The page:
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Amay Sheth knows the anxiety of job hunting. Working at a hedge fund in New York, he routinely slipped out of the office for chats with recruiters. He was already nervous about wearing a suit to work and didn’t want the process of finding a new job to jeopardize his current one.
“I’d meet with recruiters and answer the same 20 questions,” he recalled. “When I returned, my co-workers would jokingly ask why I had to go to the doctor again. It was so clear what I was doing. It was a horrible candidate experience.”
The hiring process is taxing on recruiters as well. They spend two-thirds of their days interviewing candidates and say the entire cycle — from scheduling to hiring — typically takes three to four weeks.
Sheth wondered why he couldn’t just answer common questions on video. He could record them outside his normal workday, and wouldn’t have to repeat himself. Hiring managers could save time by preloading questions, quickly cycling through candidate videos, and making faster decisions.
It led Sheth and cofounders Jacob Ley and Jimmy Zhang to launch Showcase, a platform using short-form video to give companies instant insight about a jobseeker’s personality and strengths. Showcase features public profiles and candidate video answers, empowering recruiters to see five times more applicants while eliminating scheduling headaches.
Unique Job Market Needs a Showcase
COVID-19 conditions have increased the number of job seekers. Showcase eases the bottleneck.
“With historically high unemployment, job openings will have hundreds or potentially thousands of applicants and far fewer recruiters to screen them,” said Sheth. “Our platform reduces the time-to-hire because we have the profile and the first-round interview in one place.”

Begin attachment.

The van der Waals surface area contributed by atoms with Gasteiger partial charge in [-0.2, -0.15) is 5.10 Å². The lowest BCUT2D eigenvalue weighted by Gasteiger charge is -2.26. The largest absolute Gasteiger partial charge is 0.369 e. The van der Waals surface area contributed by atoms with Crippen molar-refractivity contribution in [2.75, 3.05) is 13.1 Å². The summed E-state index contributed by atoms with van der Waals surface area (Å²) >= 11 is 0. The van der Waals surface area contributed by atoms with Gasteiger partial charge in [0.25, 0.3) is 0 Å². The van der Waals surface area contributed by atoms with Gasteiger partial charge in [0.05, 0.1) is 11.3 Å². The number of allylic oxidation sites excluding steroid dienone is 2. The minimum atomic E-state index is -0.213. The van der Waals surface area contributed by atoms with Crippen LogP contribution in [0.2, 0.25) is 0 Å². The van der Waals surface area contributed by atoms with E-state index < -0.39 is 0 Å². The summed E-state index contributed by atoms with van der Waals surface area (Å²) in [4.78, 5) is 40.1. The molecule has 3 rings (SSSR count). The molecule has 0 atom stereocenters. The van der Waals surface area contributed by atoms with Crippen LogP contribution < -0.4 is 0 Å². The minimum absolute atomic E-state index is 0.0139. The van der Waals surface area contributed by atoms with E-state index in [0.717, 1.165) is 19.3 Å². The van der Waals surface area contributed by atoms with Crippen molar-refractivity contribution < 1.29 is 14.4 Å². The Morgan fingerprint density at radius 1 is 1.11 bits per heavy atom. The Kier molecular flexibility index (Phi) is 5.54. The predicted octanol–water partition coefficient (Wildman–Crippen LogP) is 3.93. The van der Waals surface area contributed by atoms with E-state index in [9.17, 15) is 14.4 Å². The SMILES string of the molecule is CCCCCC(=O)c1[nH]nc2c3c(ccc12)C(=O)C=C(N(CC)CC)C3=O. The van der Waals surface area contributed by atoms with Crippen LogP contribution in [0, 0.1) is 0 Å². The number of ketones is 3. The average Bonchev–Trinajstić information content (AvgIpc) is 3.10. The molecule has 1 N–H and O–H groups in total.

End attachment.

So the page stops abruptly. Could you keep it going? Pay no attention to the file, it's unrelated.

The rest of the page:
The Showcase team is ready to take its platform to the next level by joining the Comcast NBCUniversal LIFT Labs Accelerator, powered by Techstars. For 13 weeks, they’ll receive mentorship from Comcast executives and learn from the talented Techstars network of entrepreneurs. The team will refine its business models and perfect business pitches to venture capitalists and clients.
Ley joined Showcase after a very different job interview experiences from Sheth’s. A developer by trade, he used Triplebyte, a platform that tests each candidate’s engineering skills, then matches them with tech employers.
“It was way better than sending resumes into the void,” said Jacob. “If you can showcase someone’s talents in an aggregated way, it makes the recruiting process much smoother for everyone. And that got me excited to make a difference in the space for everyone, not just developers.”
Zhang, also a software engineer, joined Showcase for the chance to build something from the ground up.
“I’ve always gravitated to smaller companies where I have more responsibility and impact on the end product,” he said. “If you’re at a bigger company, you’re likely working on something that might not see the light of day for months or years.”
Traction for Showcase has been solid. In a beta test, Showcase signed on 11 companies. Nearly 500 candidates have shared 3,200 video answers. And, that’s just the beginning.
Hiring managers simply share a link to the job opening on Showcase. Applicants create profiles and answer questions via video. Those who don’t get the position remain on the platform and are automatically candidates for other open positions.
Showcase attracts candidates to the platform one open position at a time. The growing community of qualified candidates leads to an influx of new employers eager to scroll through candidate videos. As the flywheel turns, more candidates and companies will see Showcase as the go-to place for quick, quality recruiting.
Bias, Blind Spots Begone
Recruiting can be biased — even if a company has the best of intentions. One form of bias stems from a non-diverse pipeline of talent. Showcase encourages diversity by providing companies with detailed demographic information so they can cast a wider net.
“Our candidates can self-identify gender, race, and ethnicity, allowing us to educate employers about their pipelines to ensure they are diverse,” said Ley.
Another problem is affinity bias — having a more favorable opinion of someone who looks and acts like you. A hiring manager might prefer a candidate who went to the same school, grew up in the same neighborhood, and shares other commonalities. Showcase’s video method eliminates that blind spot. Rather than starting with getting-to-know-you chit-chat, the hiring manager watches a candidate answer a specific question, creating a direct apples-to-apples comparison with other candidates.
Each answer is timed, so candidates can’t rehearse. “We don’t want just the most charismatic candidates to land jobs,” said Sheth. “By adding a time element, we help the best people rise to the top.”
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